Comparison of mechanical shaking, ultrasonication and Homogenization as techniques used in removing attached Bacteria and their effects on the associated protozoa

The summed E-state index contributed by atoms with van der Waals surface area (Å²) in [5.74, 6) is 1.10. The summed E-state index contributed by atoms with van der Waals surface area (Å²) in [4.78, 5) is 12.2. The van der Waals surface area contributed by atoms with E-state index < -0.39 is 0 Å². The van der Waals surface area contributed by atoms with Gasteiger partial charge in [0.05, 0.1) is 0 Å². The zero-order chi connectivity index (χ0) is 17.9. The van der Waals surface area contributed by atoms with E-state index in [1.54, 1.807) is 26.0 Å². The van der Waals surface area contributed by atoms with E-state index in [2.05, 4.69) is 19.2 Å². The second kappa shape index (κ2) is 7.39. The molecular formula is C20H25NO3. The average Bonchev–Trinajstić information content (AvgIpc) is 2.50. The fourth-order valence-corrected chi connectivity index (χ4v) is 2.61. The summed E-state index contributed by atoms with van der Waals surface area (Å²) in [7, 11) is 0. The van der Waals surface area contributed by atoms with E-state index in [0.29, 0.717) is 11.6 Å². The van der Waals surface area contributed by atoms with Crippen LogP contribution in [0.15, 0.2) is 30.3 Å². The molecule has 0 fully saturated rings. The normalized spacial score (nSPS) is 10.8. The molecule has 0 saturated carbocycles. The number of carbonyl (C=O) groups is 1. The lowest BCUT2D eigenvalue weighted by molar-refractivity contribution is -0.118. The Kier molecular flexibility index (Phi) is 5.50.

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During studying of Protozoa in the slow sand filter beds in Ashford Common Water Treatment Work (London, U.K.), it was found necessary to study the interstitial and attached bacterial populations involved with sand particles, due to their vital participating role together with the protozoan populations, in decomposing the organic pollutants from Thames River. Three methods were applied in the present study as they were the most commonly used physical techniques in extracting bacteria. It was found that ultrasonication was very effective in this respect within the first 6 minutes only after which its destructive effect became highly pronounced leading to a conspicuous declination of the bacterial densities. On the other hand, mechanical shaking appears to be a safer and more convenient technique taking in consideration the destructive effect of homogenization and ultrasonication on the sand grains and bacterial populations. At the same time, it was proved that these techniques were destructive to the protozoan cells by varying degrees and therefore, it was recommended not to use the same sand samples used previously for bacterial extraction to study the protozoan populations.